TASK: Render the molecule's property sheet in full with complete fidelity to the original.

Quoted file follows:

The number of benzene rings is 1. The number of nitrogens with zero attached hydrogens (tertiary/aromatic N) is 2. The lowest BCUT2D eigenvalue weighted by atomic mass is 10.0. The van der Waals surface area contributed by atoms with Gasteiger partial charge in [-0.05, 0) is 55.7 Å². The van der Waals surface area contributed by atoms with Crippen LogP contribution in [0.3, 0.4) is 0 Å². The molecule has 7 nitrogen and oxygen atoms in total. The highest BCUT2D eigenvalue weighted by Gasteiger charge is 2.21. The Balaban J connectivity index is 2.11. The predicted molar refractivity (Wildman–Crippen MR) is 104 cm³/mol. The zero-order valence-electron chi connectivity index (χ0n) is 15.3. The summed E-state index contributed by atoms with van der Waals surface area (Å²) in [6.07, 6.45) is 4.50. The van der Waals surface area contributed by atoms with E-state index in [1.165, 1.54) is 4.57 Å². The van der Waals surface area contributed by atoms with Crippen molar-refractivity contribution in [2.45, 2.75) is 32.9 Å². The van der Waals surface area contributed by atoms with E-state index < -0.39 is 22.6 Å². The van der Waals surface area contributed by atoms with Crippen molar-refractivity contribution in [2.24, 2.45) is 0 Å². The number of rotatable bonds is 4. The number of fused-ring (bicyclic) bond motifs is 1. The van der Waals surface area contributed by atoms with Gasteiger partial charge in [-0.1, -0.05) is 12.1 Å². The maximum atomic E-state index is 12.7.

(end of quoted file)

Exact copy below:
The number of benzene rings is 1. The number of nitrogens with zero attached hydrogens (tertiary/aromatic N) is 2. The lowest BCUT2D eigenvalue weighted by atomic mass is 10.0. The van der Waals surface area contributed by atoms with Gasteiger partial charge in [-0.05, 0) is 55.7 Å². The van der Waals surface area contributed by atoms with Crippen LogP contribution in [0.3, 0.4) is 0 Å². The molecule has 7 nitrogen and oxygen atoms in total. The highest BCUT2D eigenvalue weighted by Gasteiger charge is 2.21. The Balaban J connectivity index is 2.11. The predicted molar refractivity (Wildman–Crippen MR) is 104 cm³/mol. The zero-order valence-electron chi connectivity index (χ0n) is 15.3. The summed E-state index contributed by atoms with van der Waals surface area (Å²) in [6.07, 6.45) is 4.50. The van der Waals surface area contributed by atoms with E-state index in [1.165, 1.54) is 4.57 Å². The van der Waals surface area contributed by atoms with Crippen molar-refractivity contribution in [2.45, 2.75) is 32.9 Å². The van der Waals surface area contributed by atoms with E-state index < -0.39 is 22.6 Å². The van der Waals surface area contributed by atoms with Crippen molar-refractivity contribution in [2.24, 2.45) is 0 Å². The number of rotatable bonds is 4. The number of fused-ring (bicyclic) bond motifs is 1. The van der Waals surface area contributed by atoms with Gasteiger partial charge in [-0.1, -0.05) is 12.1 Å². The maximum atomic E-state index is 12.7.